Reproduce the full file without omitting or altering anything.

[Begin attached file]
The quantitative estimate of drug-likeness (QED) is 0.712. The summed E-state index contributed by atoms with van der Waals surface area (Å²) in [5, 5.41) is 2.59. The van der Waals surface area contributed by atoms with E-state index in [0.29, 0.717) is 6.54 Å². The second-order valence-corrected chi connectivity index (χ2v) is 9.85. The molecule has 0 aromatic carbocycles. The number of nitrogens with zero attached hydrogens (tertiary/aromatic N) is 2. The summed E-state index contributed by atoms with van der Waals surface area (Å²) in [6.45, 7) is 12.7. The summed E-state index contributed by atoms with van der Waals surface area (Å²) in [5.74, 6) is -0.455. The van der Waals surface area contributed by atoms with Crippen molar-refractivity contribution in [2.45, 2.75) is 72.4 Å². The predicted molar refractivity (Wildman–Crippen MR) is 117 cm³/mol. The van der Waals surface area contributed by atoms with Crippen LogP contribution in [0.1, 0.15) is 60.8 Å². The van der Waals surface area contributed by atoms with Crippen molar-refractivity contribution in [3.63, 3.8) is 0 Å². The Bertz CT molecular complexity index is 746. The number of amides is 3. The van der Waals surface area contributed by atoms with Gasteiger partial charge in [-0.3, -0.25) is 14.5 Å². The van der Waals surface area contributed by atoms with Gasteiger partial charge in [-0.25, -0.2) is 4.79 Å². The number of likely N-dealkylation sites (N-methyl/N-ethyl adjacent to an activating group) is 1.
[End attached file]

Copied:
The quantitative estimate of drug-likeness (QED) is 0.712. The summed E-state index contributed by atoms with van der Waals surface area (Å²) in [5, 5.41) is 2.59. The van der Waals surface area contributed by atoms with E-state index in [0.29, 0.717) is 6.54 Å². The second-order valence-corrected chi connectivity index (χ2v) is 9.85. The molecule has 0 aromatic carbocycles. The number of nitrogens with zero attached hydrogens (tertiary/aromatic N) is 2. The summed E-state index contributed by atoms with van der Waals surface area (Å²) in [6.45, 7) is 12.7. The summed E-state index contributed by atoms with van der Waals surface area (Å²) in [5.74, 6) is -0.455. The van der Waals surface area contributed by atoms with Crippen molar-refractivity contribution in [2.45, 2.75) is 72.4 Å². The predicted molar refractivity (Wildman–Crippen MR) is 117 cm³/mol. The van der Waals surface area contributed by atoms with Crippen LogP contribution in [0.1, 0.15) is 60.8 Å². The van der Waals surface area contributed by atoms with Crippen molar-refractivity contribution in [3.63, 3.8) is 0 Å². The Bertz CT molecular complexity index is 746. The number of amides is 3. The van der Waals surface area contributed by atoms with Gasteiger partial charge in [-0.3, -0.25) is 14.5 Å². The van der Waals surface area contributed by atoms with Gasteiger partial charge in [-0.25, -0.2) is 4.79 Å². The number of likely N-dealkylation sites (N-methyl/N-ethyl adjacent to an activating group) is 1.